The fallout from COVID-19 continues throughout the world. The recent spike in cases caused chaos and panic in the global economy. International markets are now in free fall. The bear market has arrived, and all in a matter of days. Will there be a global depression? We will know the answer soon.

One lesson is clear from this recent plunge in markets – money has wings; it can fly swiftly away from us at any moment. Today it may be here. Tomorrow it may be gone.

The diligent Christian will recall this truth being taught in the Scriptures. “Wilt thou set thine eyes upon that which is not? for riches certainly make themselves wings; they fly away as an eagle toward heaven.” (Prov. 23:5) Thus, 1 Timothy 6:17 warns us, and  especially the rich, never to trust in “uncertain riches”. Indeed, the love for money is the root of all evil (1 Tim. 6:10).

If the Christian should not labour to be rich (Prov. 23:4), what then should he do? 1  Timothy 6:6 has the answer – “But godliness with contentment is great gain”. We are to pursue the things which pleases our heavenly father – “righteousness, godliness, faith, love, patience, meekness”. “But seek ye first the kingdom of God, and his righteousness; and all these things shall be added unto you.” (Matt. 6:33) This is the golden rule of divine economics.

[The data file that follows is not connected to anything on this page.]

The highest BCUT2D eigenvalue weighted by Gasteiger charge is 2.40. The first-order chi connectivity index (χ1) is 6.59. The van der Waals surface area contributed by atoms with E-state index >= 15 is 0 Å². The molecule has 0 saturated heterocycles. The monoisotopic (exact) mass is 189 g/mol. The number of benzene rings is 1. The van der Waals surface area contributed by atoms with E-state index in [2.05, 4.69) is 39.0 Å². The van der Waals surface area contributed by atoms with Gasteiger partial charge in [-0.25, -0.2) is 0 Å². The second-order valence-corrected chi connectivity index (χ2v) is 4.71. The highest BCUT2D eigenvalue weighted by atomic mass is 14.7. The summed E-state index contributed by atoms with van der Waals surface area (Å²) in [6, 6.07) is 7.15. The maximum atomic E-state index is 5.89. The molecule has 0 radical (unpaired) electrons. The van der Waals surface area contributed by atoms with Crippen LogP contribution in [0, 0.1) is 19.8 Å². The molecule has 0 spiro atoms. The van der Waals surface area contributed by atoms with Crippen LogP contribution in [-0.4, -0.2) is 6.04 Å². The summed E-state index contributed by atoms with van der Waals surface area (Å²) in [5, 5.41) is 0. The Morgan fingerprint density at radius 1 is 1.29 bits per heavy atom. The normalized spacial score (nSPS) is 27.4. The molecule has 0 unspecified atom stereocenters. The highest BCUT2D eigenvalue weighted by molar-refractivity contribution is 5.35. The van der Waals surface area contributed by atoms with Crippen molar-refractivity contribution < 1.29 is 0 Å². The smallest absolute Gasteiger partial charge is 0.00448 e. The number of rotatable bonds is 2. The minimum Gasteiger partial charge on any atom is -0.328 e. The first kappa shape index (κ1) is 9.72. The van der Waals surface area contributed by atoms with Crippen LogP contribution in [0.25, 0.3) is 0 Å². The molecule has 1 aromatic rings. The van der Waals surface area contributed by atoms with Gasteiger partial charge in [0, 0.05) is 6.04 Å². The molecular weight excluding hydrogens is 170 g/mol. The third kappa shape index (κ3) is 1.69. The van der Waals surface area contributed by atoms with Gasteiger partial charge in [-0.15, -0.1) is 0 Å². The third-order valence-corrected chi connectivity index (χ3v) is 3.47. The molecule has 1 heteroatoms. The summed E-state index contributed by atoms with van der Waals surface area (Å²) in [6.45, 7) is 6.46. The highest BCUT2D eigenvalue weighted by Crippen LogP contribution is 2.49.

In the months before COVID-19, some in their conceit predicted a bull market and called on others to pour in money to invest. They have forgotten the lessons of the Asian Currency Crisis of 1997-1998 and the Global Financial Crisis of 2007-2008. Alas, those who gave in to their greed are now faced with a mountain of losses. The question is, how many who profess to be Christians have given in to such covetousness? If you did, these few days would have been a painful lesson for you. A mindless and sinful pursuit of mammon will only pierce you through with many sorrows (1 Tim 6:10).

The recent plunge in markets should also inform us on how we should bring up our children. How easy it is to point our children to follow the direction of the world to study for the sake of getting a “better job” for a “better life”. What is this “better job”? One which pays you well. The assumption here is that money can buy one happiness. Such thinking is naive, for we know that true joy and peace can only come through Jesus Christ. Instead of teaching our children to trust in uncertain riches, we should direct them to trust in the Lord.

You can only serve Christ or mammon, for no man can have two masters. Who will be your master? We pray that it is Christ!


During the Asian Currency Crisis, the Rev Timothy Tow took an address by the then MP David Lim in 1997 and restated it from a Christian perspective. I have further abridged and adapted Rev Tow’s writing in the hope that it will give you spiritual insight in these current times.

Abridged and Adapted by the Editor

How do we restate, in the simplest terms, the two lessons which we have learnt from the financial crisis?

           Dependence on ourselves – self-help.
           Interdependence between us and others – mutual help.